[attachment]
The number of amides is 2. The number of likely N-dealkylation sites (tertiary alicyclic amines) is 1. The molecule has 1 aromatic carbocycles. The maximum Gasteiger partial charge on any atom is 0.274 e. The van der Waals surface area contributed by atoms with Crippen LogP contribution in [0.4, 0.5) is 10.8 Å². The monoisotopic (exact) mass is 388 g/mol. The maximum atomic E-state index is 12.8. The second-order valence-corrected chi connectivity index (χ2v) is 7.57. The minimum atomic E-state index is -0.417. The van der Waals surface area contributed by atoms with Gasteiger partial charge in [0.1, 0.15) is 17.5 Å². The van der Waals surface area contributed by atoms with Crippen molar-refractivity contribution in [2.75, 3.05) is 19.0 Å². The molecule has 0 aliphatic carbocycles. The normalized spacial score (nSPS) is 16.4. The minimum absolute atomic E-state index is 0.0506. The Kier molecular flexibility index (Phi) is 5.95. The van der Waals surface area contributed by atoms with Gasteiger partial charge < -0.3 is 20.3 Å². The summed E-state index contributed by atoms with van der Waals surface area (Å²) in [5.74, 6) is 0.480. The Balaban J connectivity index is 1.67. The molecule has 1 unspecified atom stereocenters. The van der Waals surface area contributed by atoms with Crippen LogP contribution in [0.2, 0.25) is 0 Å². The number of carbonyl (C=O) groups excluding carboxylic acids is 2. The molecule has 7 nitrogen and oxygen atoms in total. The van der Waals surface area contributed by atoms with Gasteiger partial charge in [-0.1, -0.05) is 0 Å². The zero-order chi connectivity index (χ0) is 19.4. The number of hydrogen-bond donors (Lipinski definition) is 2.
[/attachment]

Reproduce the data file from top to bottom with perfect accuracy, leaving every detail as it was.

The number of amides is 2. The number of likely N-dealkylation sites (tertiary alicyclic amines) is 1. The molecule has 1 aromatic carbocycles. The maximum Gasteiger partial charge on any atom is 0.274 e. The van der Waals surface area contributed by atoms with Crippen LogP contribution in [0.4, 0.5) is 10.8 Å². The monoisotopic (exact) mass is 388 g/mol. The maximum atomic E-state index is 12.8. The second-order valence-corrected chi connectivity index (χ2v) is 7.57. The minimum atomic E-state index is -0.417. The van der Waals surface area contributed by atoms with Gasteiger partial charge in [0.1, 0.15) is 17.5 Å². The van der Waals surface area contributed by atoms with Crippen molar-refractivity contribution in [2.75, 3.05) is 19.0 Å². The molecule has 0 aliphatic carbocycles. The normalized spacial score (nSPS) is 16.4. The minimum absolute atomic E-state index is 0.0506. The Kier molecular flexibility index (Phi) is 5.95. The van der Waals surface area contributed by atoms with Gasteiger partial charge < -0.3 is 20.3 Å². The summed E-state index contributed by atoms with van der Waals surface area (Å²) in [5.74, 6) is 0.480. The Balaban J connectivity index is 1.67. The molecule has 1 unspecified atom stereocenters. The van der Waals surface area contributed by atoms with Crippen LogP contribution in [0.2, 0.25) is 0 Å². The number of carbonyl (C=O) groups excluding carboxylic acids is 2. The molecule has 7 nitrogen and oxygen atoms in total. The van der Waals surface area contributed by atoms with Gasteiger partial charge in [-0.1, -0.05) is 0 Å². The zero-order chi connectivity index (χ0) is 19.4. The number of hydrogen-bond donors (Lipinski definition) is 2.